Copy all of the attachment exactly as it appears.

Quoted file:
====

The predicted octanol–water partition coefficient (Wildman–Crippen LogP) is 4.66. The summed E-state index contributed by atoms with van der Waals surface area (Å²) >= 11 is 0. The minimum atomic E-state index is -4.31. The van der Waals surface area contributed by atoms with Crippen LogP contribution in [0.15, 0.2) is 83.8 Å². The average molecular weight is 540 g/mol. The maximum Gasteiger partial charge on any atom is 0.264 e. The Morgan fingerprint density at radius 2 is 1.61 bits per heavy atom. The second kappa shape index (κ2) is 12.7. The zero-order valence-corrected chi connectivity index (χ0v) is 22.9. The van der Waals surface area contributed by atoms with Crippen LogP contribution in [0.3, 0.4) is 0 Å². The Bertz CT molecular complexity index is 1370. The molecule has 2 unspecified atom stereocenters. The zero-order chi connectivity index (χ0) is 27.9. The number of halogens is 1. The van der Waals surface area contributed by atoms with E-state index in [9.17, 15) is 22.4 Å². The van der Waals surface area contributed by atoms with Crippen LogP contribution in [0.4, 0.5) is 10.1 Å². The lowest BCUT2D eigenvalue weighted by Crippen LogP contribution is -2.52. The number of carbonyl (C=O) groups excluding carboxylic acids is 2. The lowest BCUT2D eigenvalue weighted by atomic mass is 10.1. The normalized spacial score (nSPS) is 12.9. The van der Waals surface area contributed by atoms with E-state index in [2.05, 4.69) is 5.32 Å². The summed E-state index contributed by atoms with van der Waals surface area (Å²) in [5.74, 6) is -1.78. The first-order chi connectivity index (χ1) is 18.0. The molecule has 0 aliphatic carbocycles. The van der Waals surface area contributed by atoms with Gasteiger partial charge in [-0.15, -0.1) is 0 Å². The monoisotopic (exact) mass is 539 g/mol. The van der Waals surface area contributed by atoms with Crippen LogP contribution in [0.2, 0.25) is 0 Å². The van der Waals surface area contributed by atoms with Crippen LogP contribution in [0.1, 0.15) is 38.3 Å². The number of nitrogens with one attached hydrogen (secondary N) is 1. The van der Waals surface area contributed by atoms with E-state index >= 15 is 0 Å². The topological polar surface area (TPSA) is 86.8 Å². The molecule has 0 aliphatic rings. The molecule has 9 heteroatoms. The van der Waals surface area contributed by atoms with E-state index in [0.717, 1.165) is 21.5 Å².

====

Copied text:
The predicted octanol–water partition coefficient (Wildman–Crippen LogP) is 4.66. The summed E-state index contributed by atoms with van der Waals surface area (Å²) >= 11 is 0. The minimum atomic E-state index is -4.31. The van der Waals surface area contributed by atoms with Crippen LogP contribution in [0.15, 0.2) is 83.8 Å². The average molecular weight is 540 g/mol. The maximum Gasteiger partial charge on any atom is 0.264 e. The Morgan fingerprint density at radius 2 is 1.61 bits per heavy atom. The second kappa shape index (κ2) is 12.7. The zero-order valence-corrected chi connectivity index (χ0v) is 22.9. The van der Waals surface area contributed by atoms with Crippen LogP contribution in [0.3, 0.4) is 0 Å². The Bertz CT molecular complexity index is 1370. The molecule has 2 unspecified atom stereocenters. The zero-order chi connectivity index (χ0) is 27.9. The number of halogens is 1. The van der Waals surface area contributed by atoms with E-state index in [9.17, 15) is 22.4 Å². The van der Waals surface area contributed by atoms with Crippen LogP contribution in [0.4, 0.5) is 10.1 Å². The lowest BCUT2D eigenvalue weighted by Crippen LogP contribution is -2.52. The number of carbonyl (C=O) groups excluding carboxylic acids is 2. The lowest BCUT2D eigenvalue weighted by atomic mass is 10.1. The normalized spacial score (nSPS) is 12.9. The van der Waals surface area contributed by atoms with E-state index in [2.05, 4.69) is 5.32 Å². The summed E-state index contributed by atoms with van der Waals surface area (Å²) in [5.74, 6) is -1.78. The first-order chi connectivity index (χ1) is 18.0. The molecule has 0 aliphatic carbocycles. The van der Waals surface area contributed by atoms with Gasteiger partial charge in [-0.15, -0.1) is 0 Å². The monoisotopic (exact) mass is 539 g/mol. The van der Waals surface area contributed by atoms with Crippen LogP contribution in [0.2, 0.25) is 0 Å². The van der Waals surface area contributed by atoms with Crippen LogP contribution in [0.1, 0.15) is 38.3 Å². The number of nitrogens with one attached hydrogen (secondary N) is 1. The van der Waals surface area contributed by atoms with E-state index >= 15 is 0 Å². The topological polar surface area (TPSA) is 86.8 Å². The molecule has 0 aliphatic rings. The molecule has 9 heteroatoms. The van der Waals surface area contributed by atoms with E-state index in [0.717, 1.165) is 21.5 Å².